GOOD

Joe Paterno, Ike Turner, and the Trouble With Legacies

The confused reaction to Paterno's death echoes the public response to Turner's in 2007.


It didn’t take long after Joe Paterno’s death was announced Sunday morning for the inappropriate reactions to start streaming in via social media. “He was great man!!” basketball superstar LeBron James decreed. “The media killed him,” diehard Penn State fans opined. “Burn in hell,” dozens of other people suggested.

Soon, compiling and analyzing these reactions became a parlor game among sportswriters and media critics, with Deadspin compiling a list of all the ridiculous theories on what killed Paterno (including a broken heart, scandal, "society"). In a series of tweets, Bethlehem Shoals—an editor at The Classical and one of the smartest modern-day commentators on sports and society—took James to task for his lack of tact in glorifying a man who allowed child rape to continue unfettered. In the process, he brought on his own series of angry tweets, one of many tempests in teapots that wracked a social media world collectively grappling over how to memorialize a man who was a great football coach and philanthropist, but who chose friendship and football over reporting a crime of epic proportions.

Keep Reading
Articles

Do College Sports Affect Students' Grades? A Defense of the NCAA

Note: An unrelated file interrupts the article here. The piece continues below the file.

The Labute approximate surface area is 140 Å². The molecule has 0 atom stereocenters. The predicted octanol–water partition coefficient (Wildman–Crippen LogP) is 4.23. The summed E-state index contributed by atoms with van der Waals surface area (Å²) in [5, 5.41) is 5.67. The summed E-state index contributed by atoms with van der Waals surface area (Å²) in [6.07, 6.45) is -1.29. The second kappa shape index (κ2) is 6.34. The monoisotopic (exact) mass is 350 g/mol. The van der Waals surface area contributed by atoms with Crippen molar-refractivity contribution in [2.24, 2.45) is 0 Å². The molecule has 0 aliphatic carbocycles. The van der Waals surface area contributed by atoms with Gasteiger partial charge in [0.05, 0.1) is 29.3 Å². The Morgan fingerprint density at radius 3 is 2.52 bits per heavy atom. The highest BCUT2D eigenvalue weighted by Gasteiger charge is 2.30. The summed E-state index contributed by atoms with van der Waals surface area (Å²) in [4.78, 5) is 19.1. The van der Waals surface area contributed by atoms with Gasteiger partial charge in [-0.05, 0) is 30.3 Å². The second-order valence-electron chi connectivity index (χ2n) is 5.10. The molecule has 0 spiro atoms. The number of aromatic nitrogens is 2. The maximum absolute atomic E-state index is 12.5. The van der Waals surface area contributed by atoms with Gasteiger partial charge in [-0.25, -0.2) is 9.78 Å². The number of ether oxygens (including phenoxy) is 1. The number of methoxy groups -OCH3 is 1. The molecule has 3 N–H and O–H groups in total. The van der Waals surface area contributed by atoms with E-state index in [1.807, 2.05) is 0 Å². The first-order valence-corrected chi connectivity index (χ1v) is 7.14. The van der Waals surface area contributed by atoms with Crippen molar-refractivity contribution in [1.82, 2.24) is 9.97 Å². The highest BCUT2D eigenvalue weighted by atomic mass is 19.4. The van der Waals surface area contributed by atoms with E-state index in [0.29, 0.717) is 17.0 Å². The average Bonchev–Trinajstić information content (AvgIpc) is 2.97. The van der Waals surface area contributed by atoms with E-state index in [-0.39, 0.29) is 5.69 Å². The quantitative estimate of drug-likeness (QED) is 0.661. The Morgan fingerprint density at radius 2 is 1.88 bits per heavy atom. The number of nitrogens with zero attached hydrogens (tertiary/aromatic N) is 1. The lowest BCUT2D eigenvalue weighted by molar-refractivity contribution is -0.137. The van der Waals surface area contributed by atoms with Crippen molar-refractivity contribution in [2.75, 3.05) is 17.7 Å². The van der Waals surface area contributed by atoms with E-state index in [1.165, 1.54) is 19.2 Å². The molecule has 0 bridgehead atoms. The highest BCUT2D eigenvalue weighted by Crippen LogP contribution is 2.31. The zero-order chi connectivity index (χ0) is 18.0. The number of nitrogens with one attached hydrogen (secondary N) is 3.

A new study linking students' grades to the football team's success is one of many ludicrous claims about how college sports are ruining America.


Last year is likely to go down as the worst in the history of college football. When a Yahoo Sports investigation in August revealed that a University of Miami booster had provided illegal benefits to players for years, it seemed inconceivable that the scandal would only be the second-worst to hit the NCAA in 2011.

Then, just before Christmas, a trio of economists declared that “big-time sports are a threat to American higher education.” The National Bureau for Economic Research published the study, which examined the relationship between a university’s success on the football field and its students’ grades—not those of the players, but their classmates and fans. Using data from the University of Oregon, where they are based, the three researchers concluded that students—especially male students—earn lower grades when the Ducks are winning games. “Our estimates suggest that three fewer wins in a season would be expected to increase male GPAs by approximately 0.02, or to reduce the gender gap by seven to nine percent,” the authors write.

Keep Reading
Articles